Billy Boyle: A World War II Mystery by James R. Benn
In many respects, James R. Benn’s mystery, Billy Boyle, appears to be a new entry set in classic World War II turf. A young American soldier finds himself in Europe in 1942, and amidst the drama of the larger conflict, he ends up embroiled in two mysteries involving treason and murder. The story should just be about the planned Allied invasion of Norway and the question of who knows what and why someone had to die because of that (maybe). But the protagonist is a former Boston cop, and while the investigations he finds himself in are not what he had planned for his wartime service, he still conducts them in relentless fashion. There is also something more about Billy Boyle that makes him unique among military sleuths: Billy doesn’t want to be a soldier and feels no all-consuming patriotic urge. He is not at all what our Band-of-Brothers-Greatest-Generation-loving culture has come to expect from stories about this particular war.
Billy’s reticence about the service is explained early on in conversations with his father and uncle before he leaves Boston and in his own stark reality as a young detective. As he puts it after learning about Pearl Harbor, “Everybody was all worked up over the Japs, but it seemed to me that I had enough problems with the Chinese gangs down in Chinatown without taking on the rest of the Orient.” The Boyles are Irish (obviously) and very committed to careers on the police force. On the subject of military service however, they suffer no small amount of trepidation. Partly this is because the elder generation of Boyles did fight in World War I and one of them, Billy’s Uncle Frank, did not come home. Fighting might be the Boyle way (“If somebody comes after the Boyles, then it’s personal and we all back each other up”), but fighting across oceans is a bit hard to fathom. As Billy’s father explains: “We’ve worked hard to build something for you here and we’re not going to let this war with the Japs and Germans take it away from you. It’s not our war. No one attacked Boston or Ireland. So we’re going to find a way to keep you safe.”
The Irish connection is a very real one, especially for Uncle Dan, who “like any good IRA man… hated the English.” Finding a way to keep Billy out of the war was impossible in 1942 America, however. The solution for keeping him safe was found through political connections that got Billy into Officer Candidate School and a distant family connection on his mother’s side that got him on the staff of her second cousin’s husband, a general who worked in the War Department in D.C. Unfortunately, in 1942, this “uncle” had been transferred to England where he was now commanding the U.S. Army European Theater of Operations.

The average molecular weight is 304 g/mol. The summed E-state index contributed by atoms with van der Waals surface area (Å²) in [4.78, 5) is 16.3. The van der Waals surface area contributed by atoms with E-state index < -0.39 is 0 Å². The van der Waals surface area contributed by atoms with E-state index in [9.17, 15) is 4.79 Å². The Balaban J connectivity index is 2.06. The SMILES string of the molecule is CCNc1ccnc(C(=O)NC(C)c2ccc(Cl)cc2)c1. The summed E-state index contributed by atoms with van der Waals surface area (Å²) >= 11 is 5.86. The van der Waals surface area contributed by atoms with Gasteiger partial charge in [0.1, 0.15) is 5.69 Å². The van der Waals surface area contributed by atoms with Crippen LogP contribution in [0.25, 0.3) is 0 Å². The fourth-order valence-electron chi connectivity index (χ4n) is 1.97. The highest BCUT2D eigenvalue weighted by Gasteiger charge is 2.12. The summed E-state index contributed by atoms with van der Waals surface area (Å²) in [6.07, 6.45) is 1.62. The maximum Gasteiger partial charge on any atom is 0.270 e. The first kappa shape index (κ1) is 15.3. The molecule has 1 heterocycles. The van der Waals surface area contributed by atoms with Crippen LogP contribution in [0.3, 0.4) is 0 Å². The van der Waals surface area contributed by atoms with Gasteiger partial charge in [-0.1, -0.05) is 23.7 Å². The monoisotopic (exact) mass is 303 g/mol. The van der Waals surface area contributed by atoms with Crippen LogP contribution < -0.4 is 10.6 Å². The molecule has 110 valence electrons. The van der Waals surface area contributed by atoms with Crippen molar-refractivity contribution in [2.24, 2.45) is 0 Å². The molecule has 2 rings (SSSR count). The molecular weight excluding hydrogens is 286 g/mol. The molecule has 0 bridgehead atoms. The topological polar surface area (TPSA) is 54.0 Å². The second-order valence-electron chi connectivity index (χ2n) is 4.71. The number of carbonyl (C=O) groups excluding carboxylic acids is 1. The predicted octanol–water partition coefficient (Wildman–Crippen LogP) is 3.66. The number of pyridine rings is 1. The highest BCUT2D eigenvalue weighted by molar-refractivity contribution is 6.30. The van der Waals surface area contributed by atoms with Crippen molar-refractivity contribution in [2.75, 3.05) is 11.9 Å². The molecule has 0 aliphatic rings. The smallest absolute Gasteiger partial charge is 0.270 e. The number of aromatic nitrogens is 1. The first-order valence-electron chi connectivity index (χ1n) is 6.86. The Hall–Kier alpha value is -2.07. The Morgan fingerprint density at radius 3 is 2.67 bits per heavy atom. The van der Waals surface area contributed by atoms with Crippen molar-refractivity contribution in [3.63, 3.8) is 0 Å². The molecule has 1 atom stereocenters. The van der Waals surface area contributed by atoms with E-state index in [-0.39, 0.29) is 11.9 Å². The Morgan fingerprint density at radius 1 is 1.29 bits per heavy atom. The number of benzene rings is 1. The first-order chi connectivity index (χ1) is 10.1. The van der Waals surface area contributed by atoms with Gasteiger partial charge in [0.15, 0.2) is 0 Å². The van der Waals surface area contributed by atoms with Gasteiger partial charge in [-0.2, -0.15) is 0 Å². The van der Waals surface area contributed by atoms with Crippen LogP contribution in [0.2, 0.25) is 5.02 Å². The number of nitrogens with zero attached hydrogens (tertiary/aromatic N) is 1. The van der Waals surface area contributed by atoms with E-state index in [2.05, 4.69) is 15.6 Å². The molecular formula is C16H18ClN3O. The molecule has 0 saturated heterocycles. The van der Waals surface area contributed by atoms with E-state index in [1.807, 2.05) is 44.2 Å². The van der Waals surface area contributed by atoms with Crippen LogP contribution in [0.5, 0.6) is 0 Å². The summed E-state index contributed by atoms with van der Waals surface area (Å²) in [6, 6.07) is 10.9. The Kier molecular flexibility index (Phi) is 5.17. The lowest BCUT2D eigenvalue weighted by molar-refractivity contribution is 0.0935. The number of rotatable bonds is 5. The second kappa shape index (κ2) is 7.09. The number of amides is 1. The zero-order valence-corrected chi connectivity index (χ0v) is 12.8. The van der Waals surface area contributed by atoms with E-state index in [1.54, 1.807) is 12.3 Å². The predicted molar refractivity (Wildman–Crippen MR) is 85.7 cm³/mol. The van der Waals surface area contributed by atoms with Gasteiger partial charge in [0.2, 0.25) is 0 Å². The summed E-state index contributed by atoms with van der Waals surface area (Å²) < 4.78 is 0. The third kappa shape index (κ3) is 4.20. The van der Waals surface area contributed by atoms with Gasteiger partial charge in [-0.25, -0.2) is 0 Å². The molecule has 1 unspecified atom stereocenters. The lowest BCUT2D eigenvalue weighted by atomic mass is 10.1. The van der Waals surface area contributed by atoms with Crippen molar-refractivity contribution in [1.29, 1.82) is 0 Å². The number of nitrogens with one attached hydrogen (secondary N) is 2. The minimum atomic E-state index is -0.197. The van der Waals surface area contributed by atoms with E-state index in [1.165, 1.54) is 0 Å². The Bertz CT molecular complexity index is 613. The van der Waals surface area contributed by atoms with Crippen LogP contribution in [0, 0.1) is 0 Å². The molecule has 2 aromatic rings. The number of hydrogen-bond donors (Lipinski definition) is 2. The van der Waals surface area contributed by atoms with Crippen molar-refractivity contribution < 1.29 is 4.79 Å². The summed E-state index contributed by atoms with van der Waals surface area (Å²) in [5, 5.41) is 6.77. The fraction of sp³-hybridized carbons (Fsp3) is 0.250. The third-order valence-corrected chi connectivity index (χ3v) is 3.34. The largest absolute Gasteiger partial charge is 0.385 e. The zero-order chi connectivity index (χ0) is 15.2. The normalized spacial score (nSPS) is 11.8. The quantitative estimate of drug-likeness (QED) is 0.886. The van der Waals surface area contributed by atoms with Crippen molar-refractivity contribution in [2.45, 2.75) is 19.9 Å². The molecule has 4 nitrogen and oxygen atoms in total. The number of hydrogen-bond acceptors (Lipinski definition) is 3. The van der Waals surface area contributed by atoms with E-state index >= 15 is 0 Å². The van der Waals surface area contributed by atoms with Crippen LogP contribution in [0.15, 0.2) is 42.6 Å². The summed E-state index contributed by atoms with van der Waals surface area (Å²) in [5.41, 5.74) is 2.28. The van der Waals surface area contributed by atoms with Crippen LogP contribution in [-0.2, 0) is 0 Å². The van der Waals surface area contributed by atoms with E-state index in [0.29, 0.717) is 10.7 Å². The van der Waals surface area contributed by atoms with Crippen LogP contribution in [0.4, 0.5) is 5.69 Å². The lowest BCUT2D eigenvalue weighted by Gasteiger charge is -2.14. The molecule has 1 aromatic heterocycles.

For the military buffs among you, it is obvious who Billy went to work for: General Dwight Eisenhower. Upon arriving in London, however, Billy finds himself awesomely underqualified to contribute in any way to the war effort. No one is impressed by his meager qualifications but Ike, who seems to have a need for a real Boston cop on his staff. Before Billy has a chance to figure out what he should be doing, he finds himself in the company of Second Officer Daphne Seaton of the Women’s Royal Naval Service, and Lt Piotr Augustus “Kaz” Kazimierz of the Polish Free Corps. They are rapidly on their way to a British estate which has been granted to the Norwegian government for use in exile. The Allies are planning to invade Norway but amidst all the talk at Beardsley Hall, Billy’s particular abilities end up being needed to ferret out a suspected German spy within the Norwegian government. It is not something Billy feels capable of doing, but uncertainty and confusion seem to be the order of the day in his new life. And then a high ranking member of the Norwegian government shows up dead, an apparent suicide. Billy doesn’t buy it -- more from instinct than anything else -- and so he spearheads a murder investigation that reveals layers of lies and twisted loyalties among the Norwegians and Germans that are all too clearly part of this particular war. As the lone American, Billy is perplexed by all the divided loyalties that surround him and to readers new to this aspect of the war it might be surprising to learn just how complicated it was for the Norwegian government to participate in plans to bomb their own country in an effort to save it. Sitting here in America, insulated by our great deep oceans it is blissfully simple not to see the many complexities that countries in much tighter quarters must navigate while fighting. Billy blunders along with his Yankee ideas of right and wrong and truth and lies until he finds himself on a small boat in the North Sea approaching the Norwegian coast.
There are several plot twists and dark surprises in Billy Boyle, several moments that will surprise readers with their stark honesty of just how high a cost must be paid by individuals during wartime. It’s an honest story and thus cannot deny the harshness of its setting, or the sadness of its history. People are wounded in Billy Boyle, and not just physically. But for mystery lovers it promises a complex tale of good and evil that lives in a shade of grey. There is a whodunit-and-how to sort out, but a lot of other things to learn as well. And all the while Billy matures before the reader’s eyes, as he finds out what his father and uncle knew all along: Boston might be dangerous and filled with its own set of divided loyalties for a cop but it can not compare to the fields of battle.
Kudos to author Benn for showing us lesson in such a well crafted manner and here’s hoping that Billy will continue to make his way through his Uncle Ike’s world for many titles to come.
Billy Boyle: A World War II Mystery by James R. Benn